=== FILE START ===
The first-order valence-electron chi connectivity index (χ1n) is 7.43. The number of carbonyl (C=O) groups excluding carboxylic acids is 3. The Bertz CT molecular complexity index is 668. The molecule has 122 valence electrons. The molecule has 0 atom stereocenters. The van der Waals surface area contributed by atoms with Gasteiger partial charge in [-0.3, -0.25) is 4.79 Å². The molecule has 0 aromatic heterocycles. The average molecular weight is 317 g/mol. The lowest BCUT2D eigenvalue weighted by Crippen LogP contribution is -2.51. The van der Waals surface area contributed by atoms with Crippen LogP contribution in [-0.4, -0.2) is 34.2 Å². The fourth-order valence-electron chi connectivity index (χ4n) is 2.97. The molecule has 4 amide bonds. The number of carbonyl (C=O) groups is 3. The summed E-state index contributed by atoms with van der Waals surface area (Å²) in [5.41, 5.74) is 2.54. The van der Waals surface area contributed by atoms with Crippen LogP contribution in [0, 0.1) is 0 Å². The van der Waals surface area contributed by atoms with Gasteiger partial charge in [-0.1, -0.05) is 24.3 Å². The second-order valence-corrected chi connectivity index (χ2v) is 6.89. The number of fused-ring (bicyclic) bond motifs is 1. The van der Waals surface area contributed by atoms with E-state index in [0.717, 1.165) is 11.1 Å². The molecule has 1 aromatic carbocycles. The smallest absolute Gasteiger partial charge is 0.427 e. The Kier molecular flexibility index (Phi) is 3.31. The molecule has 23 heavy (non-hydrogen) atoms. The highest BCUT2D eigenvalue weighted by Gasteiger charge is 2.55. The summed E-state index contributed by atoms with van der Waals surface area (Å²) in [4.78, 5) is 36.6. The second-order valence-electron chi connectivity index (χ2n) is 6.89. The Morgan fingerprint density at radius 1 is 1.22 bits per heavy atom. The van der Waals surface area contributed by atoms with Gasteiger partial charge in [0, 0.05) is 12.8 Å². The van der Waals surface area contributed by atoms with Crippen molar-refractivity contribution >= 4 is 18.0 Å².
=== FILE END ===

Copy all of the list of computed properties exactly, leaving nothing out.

The first-order valence-electron chi connectivity index (χ1n) is 7.43. The number of carbonyl (C=O) groups excluding carboxylic acids is 3. The Bertz CT molecular complexity index is 668. The molecule has 122 valence electrons. The molecule has 0 atom stereocenters. The van der Waals surface area contributed by atoms with Gasteiger partial charge in [-0.3, -0.25) is 4.79 Å². The molecule has 0 aromatic heterocycles. The average molecular weight is 317 g/mol. The lowest BCUT2D eigenvalue weighted by Crippen LogP contribution is -2.51. The van der Waals surface area contributed by atoms with Crippen LogP contribution in [-0.4, -0.2) is 34.2 Å². The fourth-order valence-electron chi connectivity index (χ4n) is 2.97. The molecule has 4 amide bonds. The number of carbonyl (C=O) groups is 3. The summed E-state index contributed by atoms with van der Waals surface area (Å²) in [5.41, 5.74) is 2.54. The van der Waals surface area contributed by atoms with Crippen LogP contribution in [0, 0.1) is 0 Å². The van der Waals surface area contributed by atoms with Gasteiger partial charge in [-0.1, -0.05) is 24.3 Å². The second-order valence-corrected chi connectivity index (χ2v) is 6.89. The number of fused-ring (bicyclic) bond motifs is 1. The van der Waals surface area contributed by atoms with E-state index in [0.717, 1.165) is 11.1 Å². The molecule has 1 aromatic carbocycles. The smallest absolute Gasteiger partial charge is 0.427 e. The Kier molecular flexibility index (Phi) is 3.31. The molecule has 23 heavy (non-hydrogen) atoms. The highest BCUT2D eigenvalue weighted by Gasteiger charge is 2.55. The summed E-state index contributed by atoms with van der Waals surface area (Å²) in [4.78, 5) is 36.6. The second-order valence-electron chi connectivity index (χ2n) is 6.89. The Morgan fingerprint density at radius 1 is 1.22 bits per heavy atom. The van der Waals surface area contributed by atoms with Gasteiger partial charge in [0, 0.05) is 12.8 Å². The van der Waals surface area contributed by atoms with Crippen molar-refractivity contribution >= 4 is 18.0 Å².